Credit Risk Analysis-Doing Business with Latin American Firms

By Diana, Tom | Business Credit, March 2005 | Go to article overview

Credit Risk Analysis-Doing Business with Latin American Firms


Diana, Tom, Business Credit


Credit managers of U.S.-based companies usually face more challenges when doing business with firms located overseas. However, while the tasks of the credit managers may be more difficult in these situations, the potential financial gains for their companies may be worth the extra effort. Emerging markets in some countries may offer a lucrative area of new business opportunities for American companies.

Latin America offers a robust business climate for some areas of business, such as in the mining, manufacturing and agricultural sectors, which have done well over the last few years. In agriculture, for example, Brazil is poised to become the leading producer of soybeans, eclipsing the top position currently hod by the United States.

Joe Granda, Vice President of Business Development at Credit and Management Systems, headquartered in Lake Bluff, IL, said that getting credit information and assessing credit risk in Latin American countries is a little different than for domestic and European firms. His company provides information and maintains credit scoring models used for analyzing companies located in Latin America as well as other countries.

"Getting the information may take you a little longer," Granda said. "You may have to wait a week. We build a credit scoring model based on the business itself. We take the information that might come from D&B, and other credit rating firms, and based on your risk appetite come up with a score." The credit score, he pointed out, offers a quantitative assessment on credit risk, a credit line recommendation and how to prioritize collection procedures. "We literally help the collector to form a queue on what firms to follow-up first."

The credit modeling technique Granda's firm and others like his use is a rules-based model where various judgments are made about the weight various financial and payment history variables should be assigned. However, he said his company's models, like those of other firms, could incorporate other statistical calculations used in behavior-based models. These models measure the statistical correlations between and among variables as they relate to the credit risk score of a company. "We can incorporate statistical models as part of it."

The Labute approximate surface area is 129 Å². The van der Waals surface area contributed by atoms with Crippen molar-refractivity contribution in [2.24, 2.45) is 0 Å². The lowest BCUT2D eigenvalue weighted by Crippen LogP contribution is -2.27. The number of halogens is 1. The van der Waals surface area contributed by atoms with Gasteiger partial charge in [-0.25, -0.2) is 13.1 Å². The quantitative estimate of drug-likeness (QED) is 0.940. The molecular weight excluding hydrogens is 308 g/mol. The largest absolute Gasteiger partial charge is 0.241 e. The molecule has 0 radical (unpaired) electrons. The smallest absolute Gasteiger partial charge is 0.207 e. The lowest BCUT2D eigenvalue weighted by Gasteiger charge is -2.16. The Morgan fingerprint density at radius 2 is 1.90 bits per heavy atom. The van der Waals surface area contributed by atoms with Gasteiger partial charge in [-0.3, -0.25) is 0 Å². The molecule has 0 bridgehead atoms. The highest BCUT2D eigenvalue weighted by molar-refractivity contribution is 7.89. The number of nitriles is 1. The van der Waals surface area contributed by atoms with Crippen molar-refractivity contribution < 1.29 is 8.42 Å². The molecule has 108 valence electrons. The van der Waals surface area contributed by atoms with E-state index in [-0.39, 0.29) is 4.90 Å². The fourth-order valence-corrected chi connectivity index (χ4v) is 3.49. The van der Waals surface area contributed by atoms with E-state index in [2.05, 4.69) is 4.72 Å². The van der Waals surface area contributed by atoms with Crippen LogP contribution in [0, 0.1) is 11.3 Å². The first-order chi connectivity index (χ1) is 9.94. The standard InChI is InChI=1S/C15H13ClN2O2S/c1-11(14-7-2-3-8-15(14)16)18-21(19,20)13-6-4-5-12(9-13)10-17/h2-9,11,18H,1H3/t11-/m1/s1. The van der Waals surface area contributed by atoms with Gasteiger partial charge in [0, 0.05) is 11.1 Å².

The risk a country presents is also incorporated in Granda's firms' credit scoring models, he noted. "In Latin America you would typically include country risk. There's not one scoring model that fits everyone. You may want different scoring models for each country." He noted that companies such as Standard & Poors, Moody's and Coface provide company risk assessments. Factors relating to the political environment and stability of a country and economic factors, such as the value of the local currency, are considered in models that score country risk, he pointed out.

Typically though, a company that has been in existence for a long time is usually a good credit risk, Granda said. This is because it has been able to financially endure the swings in political stability and economic conditions that occur over long periods in many Latin American countries. "A company that's been around 20 or 30 years has survived many fluctuations. It's survival of the fittest."

Financial statements, as in any credit risk analysis, should be evaluated as part of the credit-scoring process. Granda said that financial statements on most Latin American firms aren't as transparent; meaning that they don't provide the same level of detail as U.S. company financial statements. The reason for this is that most companies in Latin America don't raise money through stock issuances. Therefore, the financial statements required for equity transactions do not drive the composition of financial statements kept by many Latin American firms. "In Latin America there really isn't a strong equity environment. They rely on banks and long-term debt as opposed to equity markets." Latin American firms also rely heavily on business-to-business credit, Granda said. …

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